UA1-WA:P1 Learning to read

One of the important tasks at this level of study is “the acquisition of skills and good working habits” to quote from the OCA assessment criteria. Now I’m a few weeks into the course I thought it time to review how I’m going with one of the most important components of the course: reading. This may sound frivolous – I have been reading on a daily basis for a good many years – but I’m finding this a different sort of reading. There’s reading for pleasure, to get information grabs for a report, to cram for an exam… but this is different, and in a way without a specific outcome. Which I find a little uncomfortable, but having identified it (only now as I write and edit this post) I’ll note it, put it to one side for now, and go on now trying to read mindfully, taking in visual information as well as text, trying to be efficient about it but also effective, finding the balance between getting through the course and learning as much as I can on the way.

Above is the current basic setup. There’s a ceiling light above the table, but I have a few “daylight” table lamps for task lighting. One of the lamps has an attached magnifying glass, which is very handy for seeing the detail of illustrations.

Another key element is the mug of tea, however the focus of everything is the text book, the enormous A World History of Art. I’m taking notes, just points that interest me, to keep track of the structure of the information and how everything connects. In a way it helps me to slow down and take in what I’m reading.

wa-reading_02The notes help on the reading side, and I also occasionally try to sketch parts of illustrations. The point isn’t the drawings themselves, it’s just part of trying to take time to really look at the details. In this case, on the left is some of the patterning on a 8th century BC Attic Geometric amphora including some very static, schematic human figures. On the right is an attempt at a c. 480 BC statue where a slight turn and shift of balance gives a more dynamic, animated effect.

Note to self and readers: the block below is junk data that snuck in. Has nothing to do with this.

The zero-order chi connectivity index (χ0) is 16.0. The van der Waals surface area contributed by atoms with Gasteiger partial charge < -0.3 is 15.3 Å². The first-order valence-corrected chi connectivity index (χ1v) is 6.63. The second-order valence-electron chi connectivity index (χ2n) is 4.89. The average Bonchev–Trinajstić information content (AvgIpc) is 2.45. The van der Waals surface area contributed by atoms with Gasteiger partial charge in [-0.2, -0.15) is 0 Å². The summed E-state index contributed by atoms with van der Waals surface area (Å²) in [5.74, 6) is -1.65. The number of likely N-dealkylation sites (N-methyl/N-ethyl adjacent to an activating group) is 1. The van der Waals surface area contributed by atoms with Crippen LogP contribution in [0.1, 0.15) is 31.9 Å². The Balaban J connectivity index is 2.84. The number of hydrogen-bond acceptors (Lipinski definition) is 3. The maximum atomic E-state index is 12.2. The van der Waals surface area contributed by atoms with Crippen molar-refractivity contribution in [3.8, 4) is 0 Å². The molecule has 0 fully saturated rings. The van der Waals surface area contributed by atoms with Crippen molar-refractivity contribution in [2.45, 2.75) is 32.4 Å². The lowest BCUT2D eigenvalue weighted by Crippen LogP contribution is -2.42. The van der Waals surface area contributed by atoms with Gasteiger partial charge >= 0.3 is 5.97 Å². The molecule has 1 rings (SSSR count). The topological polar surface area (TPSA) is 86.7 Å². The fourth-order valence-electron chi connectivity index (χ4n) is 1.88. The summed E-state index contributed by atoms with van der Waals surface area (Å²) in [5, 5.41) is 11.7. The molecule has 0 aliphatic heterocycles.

Also on the reading desk is a collection of reference material – course notes, The Hamlyn Historical Atlas (my geography is pretty weak), Art History: The key concepts (still learning the language) and the Oxford dictionary of architecture and landscape architecture. Part of this is of course to get extra information, but part is … again, I feel the need to slow myself down, to make sure I’m really concentrating and taking in what I’m reading not just ticking off pages.

wa-reading_03Not on the table but just a roll of the chair away is the computer. I only recently read (on another student’s blog that I think has since disappeared or been made private) that classic Greek statues were actually brightly coloured. An internet search brought up heaps of images and articles, most of which seem to be based on the work of Vinzenz Brickmann at the Glypotothek museum in Munich. The central coloured sketch on the left is based on an image of the cloak worn in a statue of Athena, seen in Tracing the colors of ancient sculpture from J. Paul Getty Museum ( (If you want to take a more informal approach, the website of the Acropolis Museum has a page where you can colour your own statue – – the internet can swallow as much time as you give to it).